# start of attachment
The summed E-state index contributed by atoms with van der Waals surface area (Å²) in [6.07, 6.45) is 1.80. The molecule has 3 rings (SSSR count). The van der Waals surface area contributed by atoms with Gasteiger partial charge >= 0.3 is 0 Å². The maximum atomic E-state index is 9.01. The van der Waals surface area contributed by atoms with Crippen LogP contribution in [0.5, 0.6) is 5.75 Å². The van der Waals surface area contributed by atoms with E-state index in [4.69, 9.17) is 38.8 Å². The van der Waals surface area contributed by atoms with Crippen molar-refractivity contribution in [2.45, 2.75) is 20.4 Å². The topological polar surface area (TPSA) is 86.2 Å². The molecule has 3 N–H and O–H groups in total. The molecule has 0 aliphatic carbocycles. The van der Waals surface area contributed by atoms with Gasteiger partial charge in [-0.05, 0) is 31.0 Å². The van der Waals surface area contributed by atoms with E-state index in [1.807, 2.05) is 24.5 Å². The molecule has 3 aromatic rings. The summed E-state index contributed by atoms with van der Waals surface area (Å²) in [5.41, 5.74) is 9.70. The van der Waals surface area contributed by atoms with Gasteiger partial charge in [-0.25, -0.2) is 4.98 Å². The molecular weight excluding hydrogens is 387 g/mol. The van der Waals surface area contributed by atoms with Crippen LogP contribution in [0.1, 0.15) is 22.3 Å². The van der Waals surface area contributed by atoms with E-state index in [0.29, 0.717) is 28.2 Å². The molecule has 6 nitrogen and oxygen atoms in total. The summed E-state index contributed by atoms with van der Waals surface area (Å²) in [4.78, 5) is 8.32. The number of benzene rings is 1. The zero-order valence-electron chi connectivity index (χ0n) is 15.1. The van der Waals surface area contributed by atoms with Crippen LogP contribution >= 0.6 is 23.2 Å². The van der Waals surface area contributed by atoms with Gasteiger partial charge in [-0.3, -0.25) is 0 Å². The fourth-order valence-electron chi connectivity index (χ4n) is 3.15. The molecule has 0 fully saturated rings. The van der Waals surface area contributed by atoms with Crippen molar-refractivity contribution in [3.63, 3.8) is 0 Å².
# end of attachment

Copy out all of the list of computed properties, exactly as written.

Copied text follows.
The summed E-state index contributed by atoms with van der Waals surface area (Å²) in [6.07, 6.45) is 1.80. The molecule has 3 rings (SSSR count). The van der Waals surface area contributed by atoms with Gasteiger partial charge >= 0.3 is 0 Å². The maximum atomic E-state index is 9.01. The van der Waals surface area contributed by atoms with Crippen LogP contribution in [0.5, 0.6) is 5.75 Å². The van der Waals surface area contributed by atoms with E-state index in [4.69, 9.17) is 38.8 Å². The van der Waals surface area contributed by atoms with Crippen molar-refractivity contribution in [2.45, 2.75) is 20.4 Å². The topological polar surface area (TPSA) is 86.2 Å². The molecule has 3 N–H and O–H groups in total. The molecule has 0 aliphatic carbocycles. The van der Waals surface area contributed by atoms with Gasteiger partial charge in [-0.05, 0) is 31.0 Å². The van der Waals surface area contributed by atoms with E-state index in [1.807, 2.05) is 24.5 Å². The molecule has 3 aromatic rings. The summed E-state index contributed by atoms with van der Waals surface area (Å²) in [5.41, 5.74) is 9.70. The van der Waals surface area contributed by atoms with Gasteiger partial charge in [-0.25, -0.2) is 4.98 Å². The molecular weight excluding hydrogens is 387 g/mol. The van der Waals surface area contributed by atoms with Crippen LogP contribution in [0.1, 0.15) is 22.3 Å². The van der Waals surface area contributed by atoms with E-state index in [0.29, 0.717) is 28.2 Å². The molecule has 6 nitrogen and oxygen atoms in total. The summed E-state index contributed by atoms with van der Waals surface area (Å²) in [4.78, 5) is 8.32. The number of benzene rings is 1. The zero-order valence-electron chi connectivity index (χ0n) is 15.1. The van der Waals surface area contributed by atoms with Crippen LogP contribution >= 0.6 is 23.2 Å². The van der Waals surface area contributed by atoms with Gasteiger partial charge in [-0.3, -0.25) is 0 Å². The fourth-order valence-electron chi connectivity index (χ4n) is 3.15. The molecule has 0 fully saturated rings. The van der Waals surface area contributed by atoms with Crippen molar-refractivity contribution in [3.63, 3.8) is 0 Å².